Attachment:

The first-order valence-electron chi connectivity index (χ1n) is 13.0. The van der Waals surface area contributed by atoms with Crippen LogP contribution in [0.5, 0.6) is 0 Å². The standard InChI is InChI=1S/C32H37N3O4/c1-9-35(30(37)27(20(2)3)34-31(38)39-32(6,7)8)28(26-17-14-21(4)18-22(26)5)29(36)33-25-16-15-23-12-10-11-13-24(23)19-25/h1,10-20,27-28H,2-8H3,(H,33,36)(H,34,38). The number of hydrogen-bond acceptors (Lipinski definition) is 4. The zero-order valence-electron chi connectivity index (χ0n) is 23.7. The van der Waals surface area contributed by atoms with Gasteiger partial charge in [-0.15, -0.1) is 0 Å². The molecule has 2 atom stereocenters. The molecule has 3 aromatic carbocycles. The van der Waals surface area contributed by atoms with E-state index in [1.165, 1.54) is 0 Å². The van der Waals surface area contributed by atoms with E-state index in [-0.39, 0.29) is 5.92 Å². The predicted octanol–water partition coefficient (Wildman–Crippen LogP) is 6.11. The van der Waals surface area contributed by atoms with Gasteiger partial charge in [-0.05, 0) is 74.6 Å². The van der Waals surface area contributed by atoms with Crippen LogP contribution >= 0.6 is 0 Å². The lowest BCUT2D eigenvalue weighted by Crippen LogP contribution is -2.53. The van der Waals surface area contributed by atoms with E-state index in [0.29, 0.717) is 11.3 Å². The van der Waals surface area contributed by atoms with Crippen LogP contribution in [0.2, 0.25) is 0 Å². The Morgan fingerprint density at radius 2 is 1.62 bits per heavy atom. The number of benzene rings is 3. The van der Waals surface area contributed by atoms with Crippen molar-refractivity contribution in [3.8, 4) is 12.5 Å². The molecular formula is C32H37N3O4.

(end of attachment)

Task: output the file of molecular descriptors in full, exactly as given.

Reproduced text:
The first-order valence-electron chi connectivity index (χ1n) is 13.0. The van der Waals surface area contributed by atoms with Crippen LogP contribution in [0.5, 0.6) is 0 Å². The standard InChI is InChI=1S/C32H37N3O4/c1-9-35(30(37)27(20(2)3)34-31(38)39-32(6,7)8)28(26-17-14-21(4)18-22(26)5)29(36)33-25-16-15-23-12-10-11-13-24(23)19-25/h1,10-20,27-28H,2-8H3,(H,33,36)(H,34,38). The number of hydrogen-bond acceptors (Lipinski definition) is 4. The zero-order valence-electron chi connectivity index (χ0n) is 23.7. The van der Waals surface area contributed by atoms with Gasteiger partial charge in [-0.15, -0.1) is 0 Å². The molecule has 2 atom stereocenters. The molecule has 3 aromatic carbocycles. The van der Waals surface area contributed by atoms with E-state index in [1.165, 1.54) is 0 Å². The van der Waals surface area contributed by atoms with E-state index in [-0.39, 0.29) is 5.92 Å². The predicted octanol–water partition coefficient (Wildman–Crippen LogP) is 6.11. The van der Waals surface area contributed by atoms with Gasteiger partial charge in [-0.05, 0) is 74.6 Å². The van der Waals surface area contributed by atoms with Crippen LogP contribution >= 0.6 is 0 Å². The lowest BCUT2D eigenvalue weighted by Crippen LogP contribution is -2.53. The van der Waals surface area contributed by atoms with E-state index in [0.29, 0.717) is 11.3 Å². The van der Waals surface area contributed by atoms with Crippen LogP contribution in [0.2, 0.25) is 0 Å². The Morgan fingerprint density at radius 2 is 1.62 bits per heavy atom. The number of benzene rings is 3. The van der Waals surface area contributed by atoms with Crippen molar-refractivity contribution in [3.8, 4) is 12.5 Å². The molecular formula is C32H37N3O4.